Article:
As the U.S. government shutdown was prolonged, not only was there noise about getting away from the U.S. dollar, but also about what happens to the U.S. economy next. On one hand, there was a consensus that the U.S. government shutdown was actually a good thing, serving as a cost-cutting measure that allowed the government to save money. On the other hand, there were those who said it was impacting the U.S. economy’s recovery process and would wipe a certain percentage off the U.S. economy’s gross domestic product (GDP).
Both sides had a solid argument to prove their point about the impact of the U.S. government shutdown on the U.S. economy, but my stance differs from that of both groups. Before going into the details, be aware that we don’t know the exact impact of the shutdown just yet, because the economic data has not been released, but time will eventually draw a better picture.
So what’s my take on the U.S. government shutdown that happened for 16 days? Forget the shutdown; it didn’t matter. What I am concerned about is the other dismal trends that continue to remain in the U.S. economy. If they are not fixed or their direction doesn’t change, then economic growth in the U.S. economy becomes very doubtful.
One of the trends I have been closely following is the unemployment in the U.S. economy. I agree that the number on the surface, the unemployment rate, looks much better than what it was during the financial crisis. However, when I assess and analyze the details, it’s not looking very good.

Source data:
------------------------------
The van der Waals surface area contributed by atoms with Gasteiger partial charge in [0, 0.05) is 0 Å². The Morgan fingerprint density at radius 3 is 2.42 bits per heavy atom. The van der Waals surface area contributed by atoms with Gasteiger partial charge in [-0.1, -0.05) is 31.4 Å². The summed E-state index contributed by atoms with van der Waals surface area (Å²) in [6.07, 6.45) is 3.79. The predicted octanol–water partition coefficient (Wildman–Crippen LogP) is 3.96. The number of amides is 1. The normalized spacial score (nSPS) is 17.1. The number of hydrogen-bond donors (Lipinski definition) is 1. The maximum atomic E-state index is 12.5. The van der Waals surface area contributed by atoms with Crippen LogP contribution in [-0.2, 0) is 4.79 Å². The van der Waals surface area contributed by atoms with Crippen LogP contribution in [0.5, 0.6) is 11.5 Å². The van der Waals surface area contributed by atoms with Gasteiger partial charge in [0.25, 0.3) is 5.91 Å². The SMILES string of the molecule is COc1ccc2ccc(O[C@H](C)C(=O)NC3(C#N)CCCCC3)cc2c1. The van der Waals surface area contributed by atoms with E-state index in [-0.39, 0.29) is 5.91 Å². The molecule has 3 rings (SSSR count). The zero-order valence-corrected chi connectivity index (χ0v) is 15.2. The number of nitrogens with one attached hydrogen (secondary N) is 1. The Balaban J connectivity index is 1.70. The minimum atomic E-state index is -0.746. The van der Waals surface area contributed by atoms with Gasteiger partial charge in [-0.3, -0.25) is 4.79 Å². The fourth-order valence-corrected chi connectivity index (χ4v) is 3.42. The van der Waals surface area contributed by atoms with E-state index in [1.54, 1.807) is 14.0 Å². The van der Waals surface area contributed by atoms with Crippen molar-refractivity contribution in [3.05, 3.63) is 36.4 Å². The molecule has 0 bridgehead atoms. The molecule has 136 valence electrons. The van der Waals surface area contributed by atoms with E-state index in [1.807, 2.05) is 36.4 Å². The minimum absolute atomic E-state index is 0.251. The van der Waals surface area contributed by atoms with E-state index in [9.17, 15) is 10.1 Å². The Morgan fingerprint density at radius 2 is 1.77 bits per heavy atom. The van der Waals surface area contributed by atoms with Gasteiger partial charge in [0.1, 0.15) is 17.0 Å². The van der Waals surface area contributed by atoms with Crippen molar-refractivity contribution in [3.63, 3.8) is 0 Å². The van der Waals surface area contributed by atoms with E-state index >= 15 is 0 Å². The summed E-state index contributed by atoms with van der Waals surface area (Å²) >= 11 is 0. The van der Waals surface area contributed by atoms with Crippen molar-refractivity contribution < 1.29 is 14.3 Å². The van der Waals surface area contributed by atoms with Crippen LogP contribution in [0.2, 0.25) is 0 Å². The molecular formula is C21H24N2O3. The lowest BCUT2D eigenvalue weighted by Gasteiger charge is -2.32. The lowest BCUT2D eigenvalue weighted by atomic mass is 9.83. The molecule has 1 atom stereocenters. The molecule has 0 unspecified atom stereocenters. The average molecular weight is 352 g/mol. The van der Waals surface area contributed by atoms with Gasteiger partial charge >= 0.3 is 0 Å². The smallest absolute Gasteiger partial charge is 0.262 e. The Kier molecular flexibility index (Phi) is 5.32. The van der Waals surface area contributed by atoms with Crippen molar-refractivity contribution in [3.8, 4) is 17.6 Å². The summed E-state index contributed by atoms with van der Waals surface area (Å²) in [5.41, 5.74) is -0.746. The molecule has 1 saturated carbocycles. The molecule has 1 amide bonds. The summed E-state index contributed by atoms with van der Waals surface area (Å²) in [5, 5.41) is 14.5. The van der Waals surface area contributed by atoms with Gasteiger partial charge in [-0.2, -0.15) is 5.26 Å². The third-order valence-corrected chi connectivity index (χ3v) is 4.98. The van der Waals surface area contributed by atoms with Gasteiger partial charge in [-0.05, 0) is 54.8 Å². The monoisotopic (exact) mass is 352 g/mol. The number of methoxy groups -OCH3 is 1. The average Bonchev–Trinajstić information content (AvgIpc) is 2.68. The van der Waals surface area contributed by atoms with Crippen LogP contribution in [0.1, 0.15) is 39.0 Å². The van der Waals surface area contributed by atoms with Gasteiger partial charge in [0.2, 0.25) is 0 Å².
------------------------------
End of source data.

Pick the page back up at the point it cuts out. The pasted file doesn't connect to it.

What you want to see are Americans getting better-paying jobs; once this happens, they will have disposable incomes, which promotes consumer spending. Sadly, they are just not getting those. We are seeing a significant amount of jobs creation in the low-wage-paying sectors of the U.S. economy, but not in sectors like construction and mining, where wages are better.
On top of all this, those who are unemployed in the U.S. economy are staying out of work for much longer than usual. For example, in September, the average duration of unemployment was 36.9 weeks; this means that those who are unemployed are off work for an average of more than nine months. In early 2009, this number stood at 20 weeks. (Source: “Average (Mean) Duration of Unemployment (UEMPMEAN),” Federal Reserve Bank of St. Louis Economic Research web site, last accessed October 23, 2013.)
Unfortunately, what many are not focusing on is that as Americans remain unemployed longer, they will begin to forget and lose their skills. This results in them having an even harder time finding jobs in the future. In addition, once a person is unemployed for an extended period, they risk having to give up unemployment claims and any savings they may have accumulated.
When I look at this, I have to wonder if all the effort we have seen by the Federal Reserve and the government was useful or not.
I don’t think the recovery in the U.S. economy that we have been hoping for since the financial crisis will occur by printing money. If there had been some progress, we would have these anemic trends turning into healthy ones by now; currently, they remain on the same trajectory.
As a result, I continue to watch key stock indices very carefully, as they seem to be running ahead of reality. Investors have to keep in mind the quote of John Maynard Keynes: “The market can stay irrational longer than you can stay solvent.” This may be the case now. Follow irrationality, but be very careful at the same time.
This article Is Following Irrationality the New Trade Strategy? by Mohammad Zulfiqar, BA was originally published at Daily Gains Letter